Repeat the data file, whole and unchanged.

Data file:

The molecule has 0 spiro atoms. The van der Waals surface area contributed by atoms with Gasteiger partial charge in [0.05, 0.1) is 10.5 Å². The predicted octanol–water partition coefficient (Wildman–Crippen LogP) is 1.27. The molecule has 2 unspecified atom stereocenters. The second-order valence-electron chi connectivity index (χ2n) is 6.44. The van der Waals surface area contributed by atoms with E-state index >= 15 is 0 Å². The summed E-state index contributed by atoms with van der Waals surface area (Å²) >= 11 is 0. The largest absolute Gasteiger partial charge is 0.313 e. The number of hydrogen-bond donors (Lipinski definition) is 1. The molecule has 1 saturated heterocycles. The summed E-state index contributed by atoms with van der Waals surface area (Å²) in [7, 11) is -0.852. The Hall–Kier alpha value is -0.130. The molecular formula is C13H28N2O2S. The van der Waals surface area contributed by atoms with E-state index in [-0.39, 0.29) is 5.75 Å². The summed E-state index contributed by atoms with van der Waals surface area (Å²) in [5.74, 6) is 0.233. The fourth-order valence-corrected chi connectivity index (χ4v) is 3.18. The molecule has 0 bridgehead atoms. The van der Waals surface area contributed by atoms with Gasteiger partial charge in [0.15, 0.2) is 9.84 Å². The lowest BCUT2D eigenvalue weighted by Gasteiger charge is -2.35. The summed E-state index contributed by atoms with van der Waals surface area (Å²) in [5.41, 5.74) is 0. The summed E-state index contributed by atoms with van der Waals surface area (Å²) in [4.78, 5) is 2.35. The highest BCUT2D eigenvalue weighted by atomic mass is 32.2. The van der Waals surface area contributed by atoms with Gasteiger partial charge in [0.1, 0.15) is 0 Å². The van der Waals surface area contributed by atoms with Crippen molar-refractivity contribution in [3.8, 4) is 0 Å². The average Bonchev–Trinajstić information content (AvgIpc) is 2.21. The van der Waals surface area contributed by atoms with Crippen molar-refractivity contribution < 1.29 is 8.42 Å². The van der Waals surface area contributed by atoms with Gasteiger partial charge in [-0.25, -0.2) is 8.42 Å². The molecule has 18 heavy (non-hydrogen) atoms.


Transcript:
The molecule has 0 spiro atoms. The van der Waals surface area contributed by atoms with Gasteiger partial charge in [0.05, 0.1) is 10.5 Å². The predicted octanol–water partition coefficient (Wildman–Crippen LogP) is 1.27. The molecule has 2 unspecified atom stereocenters. The second-order valence-electron chi connectivity index (χ2n) is 6.44. The van der Waals surface area contributed by atoms with E-state index >= 15 is 0 Å². The summed E-state index contributed by atoms with van der Waals surface area (Å²) >= 11 is 0. The largest absolute Gasteiger partial charge is 0.313 e. The number of hydrogen-bond donors (Lipinski definition) is 1. The molecule has 1 saturated heterocycles. The summed E-state index contributed by atoms with van der Waals surface area (Å²) in [7, 11) is -0.852. The Hall–Kier alpha value is -0.130. The molecular formula is C13H28N2O2S. The van der Waals surface area contributed by atoms with E-state index in [-0.39, 0.29) is 5.75 Å². The summed E-state index contributed by atoms with van der Waals surface area (Å²) in [5.74, 6) is 0.233. The fourth-order valence-corrected chi connectivity index (χ4v) is 3.18. The molecule has 0 bridgehead atoms. The van der Waals surface area contributed by atoms with Gasteiger partial charge in [0.15, 0.2) is 9.84 Å². The lowest BCUT2D eigenvalue weighted by Gasteiger charge is -2.35. The summed E-state index contributed by atoms with van der Waals surface area (Å²) in [5.41, 5.74) is 0. The summed E-state index contributed by atoms with van der Waals surface area (Å²) in [4.78, 5) is 2.35. The highest BCUT2D eigenvalue weighted by atomic mass is 32.2. The van der Waals surface area contributed by atoms with Gasteiger partial charge in [0.1, 0.15) is 0 Å². The van der Waals surface area contributed by atoms with Crippen molar-refractivity contribution in [3.8, 4) is 0 Å². The average Bonchev–Trinajstić information content (AvgIpc) is 2.21. The van der Waals surface area contributed by atoms with Crippen molar-refractivity contribution < 1.29 is 8.42 Å². The van der Waals surface area contributed by atoms with Gasteiger partial charge in [-0.25, -0.2) is 8.42 Å². The molecule has 18 heavy (non-hydrogen) atoms.